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ADA & Private Schools


January 1, 2024 by Tom Roberts, Esq.

Title III of the ADA applies to Private Schools!

Private Schools – Public Accommodation by Definition

The statutory definition in the ADA states in pertinent part,  (7) Public accommodation. The following private entities are considered public accommodations for purposes of this title [42 USCS §§ 12181 et seq.], if the operations of such entities affect commerce—…(J) a nursery, elementary, secondary, undergraduate, or postgraduate private school, or other place of education” 42 USCS § 12181  

Private School may not discriminate based upon a disability.

Under Title III of the federal Americans with Disabilities Act, it is illegal for private schools to discriminate based on disability. 42 U. S. C. § 12182 (a).  Specifically, the statute provides that “It shall be discriminatory to subject an individual . . . on the basis of a disability . . . to a denial of the opportunity of the individual or class to participate in or benefit from the goods, services, facilities, privileges, advantages, or accommodations of an entity.” 42 U. S. C. § 12182 (b)( 1)(A)( i). The statute provides that discrimination includes “a failure to make reasonable accommodations in policies, practices, or procedures, when such modifications are necessary to afford such goods, services, facilities, privileges, advantages, or accommodations to individuals with disabilities, unless the entity can demonstrate that making such modifications would fundamentally alter the nature of such goods, services, facilities, privileges, advantages, or accommodations.” 42 U. S. C. § 12182 (b)(2)(A)(ii).

Examples of Duty to Provide Reasonable Accommodation for Disability

See Burriola v. Greater Toledo YMCA (W.D. OH 2001); Round Rock Indep. Sch. Dist. v. Amy M, 540 F. Supp. 3d 679, 695 (2021) (Allegations supported claim of violation of the ADA where school knew of student’s illness and recommendation of medical professionals for flexible schedule and homebound services which school repeatedly denied, and rejected excuses for absences). 

Federal ADA Laws is supreme in event of conflict with state statutes or school policies

A state or school’s mandatory attendance requirements are preempted by the ADA. The Supremacy Clause provides that federal law is supreme in the event of a conflict, and therefore any State interest in enforcement of its laws must comparably give way when they conflict with federal law. See, e.g., Lamone, 813 F.3d at 508 (explaining that “the mere fact of a state statutory requirement” cannot “insulate[] public entities from making otherwise reasonable  modifications to prevent disability discrimination”); Mary Jo C., 707 F.3d at 163 (“Title II’s reasonable modification requirement … requires preemption of inconsistent state law when necessary to effect a reasonable required modification.”). Similarly, ensuring that the ADA’s reasonable accommodation provisions are given effect notwithstanding contrary state law supports the public interests underlying the ADA itself, in “eliminat[ing] discrimination against disabled individuals, and to integrate them into the economic and social mainstream of American life.” See Martin, 532 U.S. at 674; Seaman v. Virginia, 593 F. Supp. 3d 293, 328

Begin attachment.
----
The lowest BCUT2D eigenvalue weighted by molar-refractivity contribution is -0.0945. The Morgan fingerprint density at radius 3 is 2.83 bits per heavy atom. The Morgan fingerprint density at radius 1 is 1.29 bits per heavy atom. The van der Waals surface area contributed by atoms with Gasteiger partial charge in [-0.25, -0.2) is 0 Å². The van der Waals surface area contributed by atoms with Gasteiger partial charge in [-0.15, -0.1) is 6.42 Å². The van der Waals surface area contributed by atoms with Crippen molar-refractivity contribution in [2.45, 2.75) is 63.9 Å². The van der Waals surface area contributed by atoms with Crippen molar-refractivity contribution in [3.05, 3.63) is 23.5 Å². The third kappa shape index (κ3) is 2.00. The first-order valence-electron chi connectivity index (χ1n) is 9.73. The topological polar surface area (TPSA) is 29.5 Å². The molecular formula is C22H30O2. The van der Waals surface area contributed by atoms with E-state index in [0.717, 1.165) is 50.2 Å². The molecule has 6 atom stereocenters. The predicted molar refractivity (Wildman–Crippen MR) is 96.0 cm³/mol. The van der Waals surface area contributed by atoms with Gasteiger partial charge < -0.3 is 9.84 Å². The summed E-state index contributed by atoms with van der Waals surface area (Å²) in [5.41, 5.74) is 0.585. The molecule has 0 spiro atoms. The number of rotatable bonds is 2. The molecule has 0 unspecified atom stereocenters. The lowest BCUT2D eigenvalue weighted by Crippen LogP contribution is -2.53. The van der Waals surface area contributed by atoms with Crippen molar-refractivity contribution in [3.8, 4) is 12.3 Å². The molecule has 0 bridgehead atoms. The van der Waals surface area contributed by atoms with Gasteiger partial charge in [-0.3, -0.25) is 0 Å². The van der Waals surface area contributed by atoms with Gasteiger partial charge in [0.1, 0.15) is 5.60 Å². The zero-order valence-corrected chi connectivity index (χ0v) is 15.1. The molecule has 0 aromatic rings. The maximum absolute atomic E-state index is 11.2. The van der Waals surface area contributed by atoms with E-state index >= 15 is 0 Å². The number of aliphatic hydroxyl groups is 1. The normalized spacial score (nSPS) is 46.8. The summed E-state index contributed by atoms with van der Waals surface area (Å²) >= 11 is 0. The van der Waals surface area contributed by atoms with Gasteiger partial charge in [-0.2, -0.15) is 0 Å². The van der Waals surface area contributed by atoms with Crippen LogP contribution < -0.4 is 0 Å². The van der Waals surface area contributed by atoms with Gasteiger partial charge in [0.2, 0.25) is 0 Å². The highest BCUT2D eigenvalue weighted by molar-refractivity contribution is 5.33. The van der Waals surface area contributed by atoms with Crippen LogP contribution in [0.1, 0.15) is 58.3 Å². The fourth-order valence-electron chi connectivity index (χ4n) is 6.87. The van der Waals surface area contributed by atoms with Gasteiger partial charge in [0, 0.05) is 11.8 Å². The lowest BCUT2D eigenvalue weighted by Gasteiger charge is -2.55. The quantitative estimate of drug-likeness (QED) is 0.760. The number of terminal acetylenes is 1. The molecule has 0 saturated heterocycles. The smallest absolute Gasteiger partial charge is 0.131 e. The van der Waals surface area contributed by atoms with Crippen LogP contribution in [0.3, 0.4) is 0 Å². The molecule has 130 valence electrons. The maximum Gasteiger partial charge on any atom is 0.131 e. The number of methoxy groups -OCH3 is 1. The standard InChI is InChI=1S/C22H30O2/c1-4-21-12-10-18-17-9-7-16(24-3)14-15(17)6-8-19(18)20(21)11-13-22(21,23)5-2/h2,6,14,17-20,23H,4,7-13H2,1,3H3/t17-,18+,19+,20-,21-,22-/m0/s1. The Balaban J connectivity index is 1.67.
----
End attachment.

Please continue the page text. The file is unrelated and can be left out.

Who is protected by the ADA?

A person is under a disability, if that person has a physical or mental impairment that substantially limits one or more major life activities, is a person who has a history or record of such an impairment, or is a person who is perceived by others as having such an impairment.

Title II of the ADA applies to Public Schools – Not to Private Schools without Government Funding

Private schools that do not receive any public funding are not required to provide Individual Education Plans (“IEPs”) or §504 plans, that provide very specific obligations to children with disabilities with their obligations under Title II of the ADA.  While Title II of the ADA applies only to “public” institutions, that is institutions receiving public funding.


The materials are prepared for information purposes only.  The materials are not legal advice.  You should not act upon the information without seeking the advice of an attorney.  Nothing herein creates an attorney-client relationship.


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